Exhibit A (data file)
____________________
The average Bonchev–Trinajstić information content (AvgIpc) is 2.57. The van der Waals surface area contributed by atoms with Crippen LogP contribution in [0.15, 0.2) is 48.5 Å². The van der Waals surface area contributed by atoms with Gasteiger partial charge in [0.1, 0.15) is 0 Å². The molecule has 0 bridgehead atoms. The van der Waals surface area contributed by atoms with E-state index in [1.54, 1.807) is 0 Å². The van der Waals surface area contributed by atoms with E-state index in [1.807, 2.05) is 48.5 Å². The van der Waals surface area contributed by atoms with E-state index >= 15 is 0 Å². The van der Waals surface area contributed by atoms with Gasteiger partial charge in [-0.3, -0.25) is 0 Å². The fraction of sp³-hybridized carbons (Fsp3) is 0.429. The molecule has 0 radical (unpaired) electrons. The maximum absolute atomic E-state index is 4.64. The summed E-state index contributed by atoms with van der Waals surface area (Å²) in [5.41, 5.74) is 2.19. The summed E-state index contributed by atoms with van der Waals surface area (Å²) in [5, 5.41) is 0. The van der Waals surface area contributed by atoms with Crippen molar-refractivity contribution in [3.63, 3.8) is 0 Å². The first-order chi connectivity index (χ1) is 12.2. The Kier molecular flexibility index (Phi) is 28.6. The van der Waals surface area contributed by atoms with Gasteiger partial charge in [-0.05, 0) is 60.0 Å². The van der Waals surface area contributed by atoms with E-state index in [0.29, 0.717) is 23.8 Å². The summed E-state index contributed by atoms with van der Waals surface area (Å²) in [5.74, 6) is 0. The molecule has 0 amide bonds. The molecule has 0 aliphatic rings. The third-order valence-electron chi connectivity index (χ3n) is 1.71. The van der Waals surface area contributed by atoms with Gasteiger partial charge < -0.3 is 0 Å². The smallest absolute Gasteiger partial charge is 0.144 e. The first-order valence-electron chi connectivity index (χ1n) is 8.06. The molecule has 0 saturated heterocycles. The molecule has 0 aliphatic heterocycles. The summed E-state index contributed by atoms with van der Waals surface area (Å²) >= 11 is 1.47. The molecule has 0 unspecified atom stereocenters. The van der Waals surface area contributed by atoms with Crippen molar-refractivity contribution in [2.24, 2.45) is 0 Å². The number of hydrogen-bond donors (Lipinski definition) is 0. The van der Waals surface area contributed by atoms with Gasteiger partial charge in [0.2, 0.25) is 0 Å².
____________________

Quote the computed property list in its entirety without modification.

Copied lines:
The average Bonchev–Trinajstić information content (AvgIpc) is 2.57. The van der Waals surface area contributed by atoms with Crippen LogP contribution in [0.15, 0.2) is 48.5 Å². The van der Waals surface area contributed by atoms with Gasteiger partial charge in [0.1, 0.15) is 0 Å². The molecule has 0 bridgehead atoms. The van der Waals surface area contributed by atoms with E-state index in [1.54, 1.807) is 0 Å². The van der Waals surface area contributed by atoms with E-state index in [1.807, 2.05) is 48.5 Å². The van der Waals surface area contributed by atoms with E-state index >= 15 is 0 Å². The van der Waals surface area contributed by atoms with Gasteiger partial charge in [-0.3, -0.25) is 0 Å². The fraction of sp³-hybridized carbons (Fsp3) is 0.429. The molecule has 0 radical (unpaired) electrons. The maximum absolute atomic E-state index is 4.64. The summed E-state index contributed by atoms with van der Waals surface area (Å²) in [5.41, 5.74) is 2.19. The summed E-state index contributed by atoms with van der Waals surface area (Å²) in [5, 5.41) is 0. The van der Waals surface area contributed by atoms with Crippen molar-refractivity contribution in [3.63, 3.8) is 0 Å². The first-order chi connectivity index (χ1) is 12.2. The Kier molecular flexibility index (Phi) is 28.6. The van der Waals surface area contributed by atoms with Gasteiger partial charge in [-0.05, 0) is 60.0 Å². The van der Waals surface area contributed by atoms with E-state index in [0.29, 0.717) is 23.8 Å². The summed E-state index contributed by atoms with van der Waals surface area (Å²) in [5.74, 6) is 0. The molecule has 0 amide bonds. The molecule has 0 aliphatic rings. The third-order valence-electron chi connectivity index (χ3n) is 1.71. The van der Waals surface area contributed by atoms with Gasteiger partial charge < -0.3 is 0 Å². The smallest absolute Gasteiger partial charge is 0.144 e. The first-order valence-electron chi connectivity index (χ1n) is 8.06. The molecule has 0 saturated heterocycles. The molecule has 0 aliphatic heterocycles. The summed E-state index contributed by atoms with van der Waals surface area (Å²) >= 11 is 1.47. The molecule has 0 unspecified atom stereocenters. The van der Waals surface area contributed by atoms with Crippen molar-refractivity contribution in [2.24, 2.45) is 0 Å². The number of hydrogen-bond donors (Lipinski definition) is 0. The van der Waals surface area contributed by atoms with Gasteiger partial charge in [0.2, 0.25) is 0 Å².